Tag Archives: wisdom

Until Morning Comes…

     She’s a Facebook ‘friend,’ although I don’t believe I’ve ever met her. Nevertheless, my heart ached for my social media ‘friend’ when I read her recent post. She’d been let go from her job a couple days earlier. The restaurant where she worked didn’t have enough carry-out business to keep paying all their employees.

     The woman said she’d spent one entire day crying.

     Many people in the world, our nation, and community have been doing quite a bit of crying recently. The pandemic situation in which we find ourselves is filled with unprecedented unknowns. People are feeling





                              Fearful, and

                                   Increasingly angry.

     Having spent many years working in the field of critical incident stress management, I recognize every single one of these emotions is a normal, legitimate response to the abnormal, unanticipated Covid-19 crisis. I also realize different people are experiencing uniquely different emotions and reactions. Every emotion is all right. Some reactions are healthier than others.

     The psalmist declared weeping may endure for a ‘night.’ ‘Night’ is probably a metaphor for a segment of time. I will take liberty here to interpret the psalmist’s thoughts and say,

Your tears of sadness, helplessness, fear and frustration may extend for a segment of time, but hang in there. MORNING IS COMING!

     So, what can we do UNTIL MORNING COMES? Here are some very basic tips:

  • Lean into the emotion I am feeling and name it. Some wise person said, “You cannot tame what you cannot name!”
  • Ask God for wisdom to manage troubling emotions. James 1:5 is a verse I return to often, especially during times of stressful ‘unknowns.’
    • If any of you lacks wisdom, you should ask God, who gives generously to all without finding fault… (NIV)
  • Soak up as much sunshine as possible. I read not too long ago that 20 minutes of early-morning sunshine helps regulate emotions and even improves quality of sleep.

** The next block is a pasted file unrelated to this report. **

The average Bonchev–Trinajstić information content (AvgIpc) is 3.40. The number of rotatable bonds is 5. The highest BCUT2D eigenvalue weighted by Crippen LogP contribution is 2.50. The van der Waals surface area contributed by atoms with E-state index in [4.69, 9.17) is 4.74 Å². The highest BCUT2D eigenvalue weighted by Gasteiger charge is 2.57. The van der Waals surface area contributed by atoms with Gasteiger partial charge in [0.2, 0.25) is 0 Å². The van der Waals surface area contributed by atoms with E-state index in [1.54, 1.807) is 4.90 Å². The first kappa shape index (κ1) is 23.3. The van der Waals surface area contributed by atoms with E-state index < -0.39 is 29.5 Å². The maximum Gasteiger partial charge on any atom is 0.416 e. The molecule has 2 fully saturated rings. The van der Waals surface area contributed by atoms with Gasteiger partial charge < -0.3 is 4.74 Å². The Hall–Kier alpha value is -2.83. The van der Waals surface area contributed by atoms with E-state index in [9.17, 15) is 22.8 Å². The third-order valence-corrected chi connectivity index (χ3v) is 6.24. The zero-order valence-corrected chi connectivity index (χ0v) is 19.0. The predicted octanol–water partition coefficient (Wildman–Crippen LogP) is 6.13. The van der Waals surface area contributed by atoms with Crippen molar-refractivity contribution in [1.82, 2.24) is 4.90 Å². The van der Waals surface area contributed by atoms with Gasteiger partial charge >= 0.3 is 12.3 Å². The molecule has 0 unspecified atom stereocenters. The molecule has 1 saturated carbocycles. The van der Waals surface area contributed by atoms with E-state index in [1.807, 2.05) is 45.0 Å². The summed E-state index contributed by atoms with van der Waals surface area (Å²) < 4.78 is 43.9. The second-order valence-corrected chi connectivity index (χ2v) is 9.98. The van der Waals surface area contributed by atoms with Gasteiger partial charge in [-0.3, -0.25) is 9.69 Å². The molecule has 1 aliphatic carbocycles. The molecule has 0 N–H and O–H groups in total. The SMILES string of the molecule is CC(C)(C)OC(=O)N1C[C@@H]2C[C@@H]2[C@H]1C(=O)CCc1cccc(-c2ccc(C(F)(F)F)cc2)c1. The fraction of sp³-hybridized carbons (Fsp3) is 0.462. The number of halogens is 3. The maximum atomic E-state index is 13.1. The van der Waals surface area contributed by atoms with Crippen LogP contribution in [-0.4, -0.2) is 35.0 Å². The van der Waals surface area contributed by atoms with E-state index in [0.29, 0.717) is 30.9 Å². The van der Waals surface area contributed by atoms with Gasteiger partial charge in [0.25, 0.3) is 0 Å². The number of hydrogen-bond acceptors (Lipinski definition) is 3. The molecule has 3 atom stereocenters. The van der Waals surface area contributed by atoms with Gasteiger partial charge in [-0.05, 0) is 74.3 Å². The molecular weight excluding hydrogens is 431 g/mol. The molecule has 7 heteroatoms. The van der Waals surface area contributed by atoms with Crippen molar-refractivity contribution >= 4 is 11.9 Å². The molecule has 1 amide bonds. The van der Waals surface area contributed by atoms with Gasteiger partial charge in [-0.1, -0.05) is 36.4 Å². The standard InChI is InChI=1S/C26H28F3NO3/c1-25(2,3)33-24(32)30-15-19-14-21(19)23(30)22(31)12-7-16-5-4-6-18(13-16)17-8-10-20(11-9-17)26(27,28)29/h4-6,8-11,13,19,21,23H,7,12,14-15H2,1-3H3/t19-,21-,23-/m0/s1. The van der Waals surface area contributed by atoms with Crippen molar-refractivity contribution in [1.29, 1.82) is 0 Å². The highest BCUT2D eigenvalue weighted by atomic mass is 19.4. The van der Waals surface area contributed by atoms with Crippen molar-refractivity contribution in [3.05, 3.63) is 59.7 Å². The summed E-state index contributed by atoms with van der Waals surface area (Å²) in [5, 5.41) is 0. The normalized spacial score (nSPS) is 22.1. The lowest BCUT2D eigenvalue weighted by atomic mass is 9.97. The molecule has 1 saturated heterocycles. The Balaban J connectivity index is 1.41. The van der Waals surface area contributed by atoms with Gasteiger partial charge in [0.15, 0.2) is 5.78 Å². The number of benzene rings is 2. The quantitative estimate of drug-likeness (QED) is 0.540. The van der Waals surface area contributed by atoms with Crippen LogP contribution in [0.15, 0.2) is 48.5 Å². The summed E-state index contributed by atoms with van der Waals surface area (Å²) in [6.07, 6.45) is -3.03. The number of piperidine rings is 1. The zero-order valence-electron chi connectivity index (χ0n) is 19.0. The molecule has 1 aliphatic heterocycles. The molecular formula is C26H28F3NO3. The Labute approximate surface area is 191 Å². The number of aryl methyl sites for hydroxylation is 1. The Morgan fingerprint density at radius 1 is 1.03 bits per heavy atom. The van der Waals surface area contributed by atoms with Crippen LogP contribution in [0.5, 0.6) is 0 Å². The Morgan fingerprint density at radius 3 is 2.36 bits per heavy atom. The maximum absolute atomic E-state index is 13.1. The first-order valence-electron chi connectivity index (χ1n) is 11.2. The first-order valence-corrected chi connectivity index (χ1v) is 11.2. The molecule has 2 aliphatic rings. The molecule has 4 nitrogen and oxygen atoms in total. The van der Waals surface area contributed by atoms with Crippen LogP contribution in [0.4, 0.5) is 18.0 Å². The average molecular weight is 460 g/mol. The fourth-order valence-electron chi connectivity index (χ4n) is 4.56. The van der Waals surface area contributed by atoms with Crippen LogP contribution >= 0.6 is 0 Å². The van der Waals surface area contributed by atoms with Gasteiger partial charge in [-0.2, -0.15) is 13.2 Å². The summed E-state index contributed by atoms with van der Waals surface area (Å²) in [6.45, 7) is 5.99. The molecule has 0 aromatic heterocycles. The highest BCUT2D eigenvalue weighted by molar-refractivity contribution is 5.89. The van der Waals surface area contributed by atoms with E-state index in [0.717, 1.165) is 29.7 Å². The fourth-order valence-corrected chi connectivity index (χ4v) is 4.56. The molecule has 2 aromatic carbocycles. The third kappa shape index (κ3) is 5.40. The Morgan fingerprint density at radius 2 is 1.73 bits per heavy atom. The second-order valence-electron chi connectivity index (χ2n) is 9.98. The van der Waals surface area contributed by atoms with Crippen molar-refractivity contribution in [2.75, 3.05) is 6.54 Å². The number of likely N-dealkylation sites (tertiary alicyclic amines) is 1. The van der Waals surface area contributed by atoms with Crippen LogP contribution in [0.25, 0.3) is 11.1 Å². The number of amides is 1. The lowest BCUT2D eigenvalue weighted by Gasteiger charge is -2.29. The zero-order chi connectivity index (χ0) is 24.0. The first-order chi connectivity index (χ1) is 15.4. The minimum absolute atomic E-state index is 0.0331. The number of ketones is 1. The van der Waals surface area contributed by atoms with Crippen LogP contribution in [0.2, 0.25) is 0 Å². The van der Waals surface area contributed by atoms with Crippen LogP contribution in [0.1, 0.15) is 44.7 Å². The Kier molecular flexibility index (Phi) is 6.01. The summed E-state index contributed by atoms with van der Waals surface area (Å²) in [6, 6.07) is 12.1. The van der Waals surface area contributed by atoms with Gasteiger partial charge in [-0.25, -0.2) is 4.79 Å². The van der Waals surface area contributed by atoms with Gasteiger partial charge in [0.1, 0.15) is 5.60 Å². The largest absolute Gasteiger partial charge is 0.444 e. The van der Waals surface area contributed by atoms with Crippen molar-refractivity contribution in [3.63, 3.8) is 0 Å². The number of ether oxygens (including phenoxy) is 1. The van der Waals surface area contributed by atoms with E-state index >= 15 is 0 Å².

• Play in the dirt! This morning I planted some radishes. The mere thought life will emerge from those tiny brown seeds, and soon tender green leaves will emerge from the soil reminds me JOY WILL COME!
  • Move as much as possible. Breathe deeply in the process. The act of deep breathing intercepts destructive work of Cortisol, a stress hormone.
  • My friend, Joanie, shared an acronym that is well worth remembering anytime, but especially during ‘nights’ filled with stress.
    • In order to WIN this battle, focus on:
      • What’s
      • Important
      • Now
    • What’s important now may be:
      • Cuddling your kiddo and reading a book together.
      • Calling a friend—especially one who is living all alone.
      • Donning a face mask and delivering some homemade chicken soup or cinnamon rolls to a neighbor.
      • Sending a handwritten note of encouragement.
      • Cleaning out that junk drawer you’ve been meaning to get to ‘forever.’
      • Playing a board game or putting together a puzzle.
      • Grabbing your phone or camera and taking photos of whatever reminds you of God’s goodness throughout the day. Post one photo daily on Facebook or Instagram.
      • Turning off the news.
      • Reading a good book or watching a great YouTube video or uplifting podcast.
      • Eating nourishing foods, drinking lots of water, and avoiding too much non-nutritious junk food, or especially, alcohol, which is a central nervous system depressant.